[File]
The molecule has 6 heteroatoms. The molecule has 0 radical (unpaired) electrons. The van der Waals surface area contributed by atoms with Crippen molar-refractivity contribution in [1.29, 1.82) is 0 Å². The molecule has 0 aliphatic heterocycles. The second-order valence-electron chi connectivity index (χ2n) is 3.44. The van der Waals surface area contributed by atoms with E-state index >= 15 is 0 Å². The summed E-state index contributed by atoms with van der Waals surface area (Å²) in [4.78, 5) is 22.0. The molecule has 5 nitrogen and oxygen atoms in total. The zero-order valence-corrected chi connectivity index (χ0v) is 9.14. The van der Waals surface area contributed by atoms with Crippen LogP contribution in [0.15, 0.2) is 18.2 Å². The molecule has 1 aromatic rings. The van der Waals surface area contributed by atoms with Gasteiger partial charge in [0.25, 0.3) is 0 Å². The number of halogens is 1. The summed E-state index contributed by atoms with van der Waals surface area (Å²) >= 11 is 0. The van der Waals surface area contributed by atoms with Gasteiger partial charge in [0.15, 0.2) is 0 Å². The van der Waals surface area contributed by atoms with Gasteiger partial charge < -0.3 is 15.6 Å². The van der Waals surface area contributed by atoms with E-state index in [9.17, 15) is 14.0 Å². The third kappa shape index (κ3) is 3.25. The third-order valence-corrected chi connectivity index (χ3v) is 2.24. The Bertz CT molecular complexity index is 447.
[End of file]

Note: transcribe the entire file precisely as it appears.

The molecule has 6 heteroatoms. The molecule has 0 radical (unpaired) electrons. The van der Waals surface area contributed by atoms with Crippen molar-refractivity contribution in [1.29, 1.82) is 0 Å². The molecule has 0 aliphatic heterocycles. The second-order valence-electron chi connectivity index (χ2n) is 3.44. The van der Waals surface area contributed by atoms with E-state index >= 15 is 0 Å². The summed E-state index contributed by atoms with van der Waals surface area (Å²) in [4.78, 5) is 22.0. The molecule has 5 nitrogen and oxygen atoms in total. The zero-order valence-corrected chi connectivity index (χ0v) is 9.14. The van der Waals surface area contributed by atoms with Crippen LogP contribution in [0.15, 0.2) is 18.2 Å². The molecule has 1 aromatic rings. The van der Waals surface area contributed by atoms with Gasteiger partial charge in [0.25, 0.3) is 0 Å². The number of halogens is 1. The summed E-state index contributed by atoms with van der Waals surface area (Å²) >= 11 is 0. The van der Waals surface area contributed by atoms with Gasteiger partial charge in [0.15, 0.2) is 0 Å². The van der Waals surface area contributed by atoms with Gasteiger partial charge < -0.3 is 15.6 Å². The van der Waals surface area contributed by atoms with E-state index in [9.17, 15) is 14.0 Å². The third kappa shape index (κ3) is 3.25. The third-order valence-corrected chi connectivity index (χ3v) is 2.24. The Bertz CT molecular complexity index is 447.